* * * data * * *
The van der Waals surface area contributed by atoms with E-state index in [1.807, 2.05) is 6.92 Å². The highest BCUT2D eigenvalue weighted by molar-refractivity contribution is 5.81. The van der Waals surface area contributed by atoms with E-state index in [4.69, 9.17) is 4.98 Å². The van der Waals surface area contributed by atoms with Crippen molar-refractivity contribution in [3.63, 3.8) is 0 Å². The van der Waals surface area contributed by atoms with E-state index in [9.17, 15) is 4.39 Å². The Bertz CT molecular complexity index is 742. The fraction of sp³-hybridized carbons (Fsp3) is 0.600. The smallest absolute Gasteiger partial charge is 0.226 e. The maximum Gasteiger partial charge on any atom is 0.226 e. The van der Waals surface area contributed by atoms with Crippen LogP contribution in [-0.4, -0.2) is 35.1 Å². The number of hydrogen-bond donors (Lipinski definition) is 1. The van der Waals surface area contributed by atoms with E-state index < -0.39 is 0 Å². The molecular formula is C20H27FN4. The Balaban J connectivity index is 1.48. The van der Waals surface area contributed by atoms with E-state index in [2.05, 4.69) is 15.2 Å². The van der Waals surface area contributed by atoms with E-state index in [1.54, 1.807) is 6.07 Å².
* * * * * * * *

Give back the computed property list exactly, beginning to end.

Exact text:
The van der Waals surface area contributed by atoms with E-state index in [1.807, 2.05) is 6.92 Å². The highest BCUT2D eigenvalue weighted by molar-refractivity contribution is 5.81. The van der Waals surface area contributed by atoms with E-state index in [4.69, 9.17) is 4.98 Å². The van der Waals surface area contributed by atoms with Crippen molar-refractivity contribution in [3.63, 3.8) is 0 Å². The van der Waals surface area contributed by atoms with E-state index in [9.17, 15) is 4.39 Å². The Bertz CT molecular complexity index is 742. The fraction of sp³-hybridized carbons (Fsp3) is 0.600. The smallest absolute Gasteiger partial charge is 0.226 e. The maximum Gasteiger partial charge on any atom is 0.226 e. The van der Waals surface area contributed by atoms with Crippen LogP contribution in [-0.4, -0.2) is 35.1 Å². The number of hydrogen-bond donors (Lipinski definition) is 1. The van der Waals surface area contributed by atoms with E-state index < -0.39 is 0 Å². The molecular formula is C20H27FN4. The Balaban J connectivity index is 1.48. The van der Waals surface area contributed by atoms with E-state index in [2.05, 4.69) is 15.2 Å². The van der Waals surface area contributed by atoms with E-state index in [1.54, 1.807) is 6.07 Å².